Inside SCV History
Changing Industry and Broken Dams Mark the Early Part of the Century
May, 2006 - Issue #19
The early days of Henry Mayo Newhall ventures in California focused mainly on ranching. Farming required extensive irrigation and capital and while Newhall had the means to start farming, it simply wasn't economical. Money was made through raising horses and cattle for market in San Francisco.

As times grew tougher after the death of Henry, the company began to look at alternative sources of revenue to keep the company afloat. It was in this context that oil and water surveys began to look at future potential. There was also an attempt to sell some of the more distant properties, but a national economic downturn depressed the markets.

However, all things were not in shambles. In 1887, a rail line to the coast was completed by Southern Pacific. Intersecting the north-south line running through Newhall, the spur joined at the site of the original train station. For the first time, the name Saugus (Henry's hometown in Massachusetts) was suggested for the juncture.

During Henry Junior's control of the company, mass debts had accumulated; however, two younger brothers, Edwin and Walter, had been more successful. Their stakes included a real estate venture in Downtown Los Angeles centered around their "Angel's Flight" railway. It was at this same time that an orchard began along what would be come Highway 126.

Rancho Camulos (now a California Historical Site in Ventura County about 15 minutes west of the I-5) had been a functioning farm for years with hundreds of fruit trees and 60,000 vines of grapes. Building just east of the Del Valle's Rancho Camulos, Mayo Newhall, a son of Henry's, first conducted a water survey along the Santa Clara River. Differing from our current situation, both Newhall and Del Valle agreed there was plenty of water for both farms and the next year began the planting of acres and acres of citrus trees that would become the foundation for the vast industry to come.

During the early 20th century, little had changed in the first 25 years of the company. Oil wells were still dry. Gold was discovered at Placerita Canyon a half-century earlier but nothing significant had resulted. Cattle were still the main source of income along with the occasional mineral lease.

Some land was sold off near San Francisco just before the San Francisco earthquake, which destroyed the Newhall corporate offices downtown but spared Edwin's ocean view home. For the next few months, this would double as the company's offices. Problems continued as war-time profits could barely keep pace with rising taxes, including the newly instated income tax. Seeking an additional revenue source, the Newhall Company sold a portion of their Piojo Ranch along the central California coast. The neighboring property owner, a Mr. William Randolph Hearst, was looking to expand his huge estate outside San Simeon.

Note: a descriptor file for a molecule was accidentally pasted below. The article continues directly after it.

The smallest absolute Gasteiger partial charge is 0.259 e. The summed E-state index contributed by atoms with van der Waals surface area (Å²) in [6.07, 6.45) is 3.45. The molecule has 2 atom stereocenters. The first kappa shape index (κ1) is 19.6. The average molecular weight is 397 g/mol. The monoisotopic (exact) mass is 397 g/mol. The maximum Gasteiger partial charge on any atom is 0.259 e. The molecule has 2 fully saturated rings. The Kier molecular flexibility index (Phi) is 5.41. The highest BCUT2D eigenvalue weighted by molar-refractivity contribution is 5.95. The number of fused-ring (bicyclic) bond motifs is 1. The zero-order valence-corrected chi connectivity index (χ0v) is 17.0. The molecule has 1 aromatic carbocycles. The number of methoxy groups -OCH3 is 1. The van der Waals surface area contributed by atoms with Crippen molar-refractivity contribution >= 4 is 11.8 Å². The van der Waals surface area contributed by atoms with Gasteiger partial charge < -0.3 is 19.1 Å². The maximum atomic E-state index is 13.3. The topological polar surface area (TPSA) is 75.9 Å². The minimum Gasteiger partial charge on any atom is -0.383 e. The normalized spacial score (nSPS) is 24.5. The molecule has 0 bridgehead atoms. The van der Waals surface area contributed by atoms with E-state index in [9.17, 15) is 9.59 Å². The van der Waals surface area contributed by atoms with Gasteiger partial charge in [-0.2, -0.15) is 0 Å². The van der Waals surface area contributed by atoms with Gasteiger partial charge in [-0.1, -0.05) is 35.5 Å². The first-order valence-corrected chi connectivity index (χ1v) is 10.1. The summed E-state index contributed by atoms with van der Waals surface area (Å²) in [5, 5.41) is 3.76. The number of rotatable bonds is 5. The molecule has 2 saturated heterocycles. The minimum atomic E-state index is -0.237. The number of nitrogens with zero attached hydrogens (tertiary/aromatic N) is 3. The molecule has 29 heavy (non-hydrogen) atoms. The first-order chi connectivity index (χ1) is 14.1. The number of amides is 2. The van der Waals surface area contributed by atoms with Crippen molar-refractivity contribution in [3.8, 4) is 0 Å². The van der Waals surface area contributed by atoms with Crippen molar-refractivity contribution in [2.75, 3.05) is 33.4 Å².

Unlike other huge land ranches across the state which resisted any intrusion, the Newhall properties welcomed public utilities. With the railroad, the Los Angeles aqueduct and later Route 99 and Interstate 5, came tremendous opportunity - but with these opportunities came great risk.

Early in the morning of March 12, 1928, the San Francisquito Canyon Dam, which served as a reservoir on the Los Angles aqueduct project, burst. The broken dam sent a wall of water, in some areas 60-feet tall, through the Santa Clarita Valley, past Fillmore and Ventura, to the Pacific Ocean. Over 11.2 billion gallons of water poured across the Newhall Ranch. Without warning, over 400 people perished. With only minutes of notice, a heroic effort spared some lives closer to Ventura but hundreds of square miles of property were utterly destroyed. All farm land was covered in sand. Well over 1,000 homes were washed away. Railroads, irrigation canals, orchards, and roads were completely gone. The city of Los Angeles took full responsibility for the disaster as the owner and contractor for the dam. Damages totaled over $15,000,000, the largest property claim in state history. But before the money could restore the vitality to the Newhall Company, the Great Depression would further devastate our local valley.


Much of research for this article came from "A California Legend: the Newhall Land and Farming Company" by Ruth Waldo Newhall. The book is highly recommended to everyone interested in the history of our valley.
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